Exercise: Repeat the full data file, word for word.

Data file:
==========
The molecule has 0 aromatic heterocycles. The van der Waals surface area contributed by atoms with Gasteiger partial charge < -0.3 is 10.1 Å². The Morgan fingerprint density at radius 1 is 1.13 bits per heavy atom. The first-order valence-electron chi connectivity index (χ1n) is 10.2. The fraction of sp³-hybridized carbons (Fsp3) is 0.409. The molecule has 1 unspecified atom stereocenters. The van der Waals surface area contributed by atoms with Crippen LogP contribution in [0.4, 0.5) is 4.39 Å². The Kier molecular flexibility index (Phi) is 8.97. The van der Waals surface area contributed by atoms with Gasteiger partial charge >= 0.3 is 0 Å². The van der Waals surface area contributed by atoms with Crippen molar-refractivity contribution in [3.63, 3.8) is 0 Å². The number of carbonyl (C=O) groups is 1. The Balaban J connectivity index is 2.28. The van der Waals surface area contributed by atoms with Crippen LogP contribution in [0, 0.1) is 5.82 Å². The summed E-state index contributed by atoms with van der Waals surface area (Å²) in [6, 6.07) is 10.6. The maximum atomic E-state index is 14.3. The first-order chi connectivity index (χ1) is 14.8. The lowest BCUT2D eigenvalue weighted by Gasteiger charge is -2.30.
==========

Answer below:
The molecule has 0 aromatic heterocycles. The van der Waals surface area contributed by atoms with Gasteiger partial charge < -0.3 is 10.1 Å². The Morgan fingerprint density at radius 1 is 1.13 bits per heavy atom. The first-order valence-electron chi connectivity index (χ1n) is 10.2. The fraction of sp³-hybridized carbons (Fsp3) is 0.409. The molecule has 1 unspecified atom stereocenters. The van der Waals surface area contributed by atoms with Crippen LogP contribution in [0.4, 0.5) is 4.39 Å². The Kier molecular flexibility index (Phi) is 8.97. The van der Waals surface area contributed by atoms with Gasteiger partial charge >= 0.3 is 0 Å². The van der Waals surface area contributed by atoms with Crippen molar-refractivity contribution in [3.63, 3.8) is 0 Å². The number of carbonyl (C=O) groups is 1. The Balaban J connectivity index is 2.28. The van der Waals surface area contributed by atoms with Crippen LogP contribution in [0, 0.1) is 5.82 Å². The summed E-state index contributed by atoms with van der Waals surface area (Å²) in [6, 6.07) is 10.6. The maximum atomic E-state index is 14.3. The first-order chi connectivity index (χ1) is 14.8. The lowest BCUT2D eigenvalue weighted by Gasteiger charge is -2.30.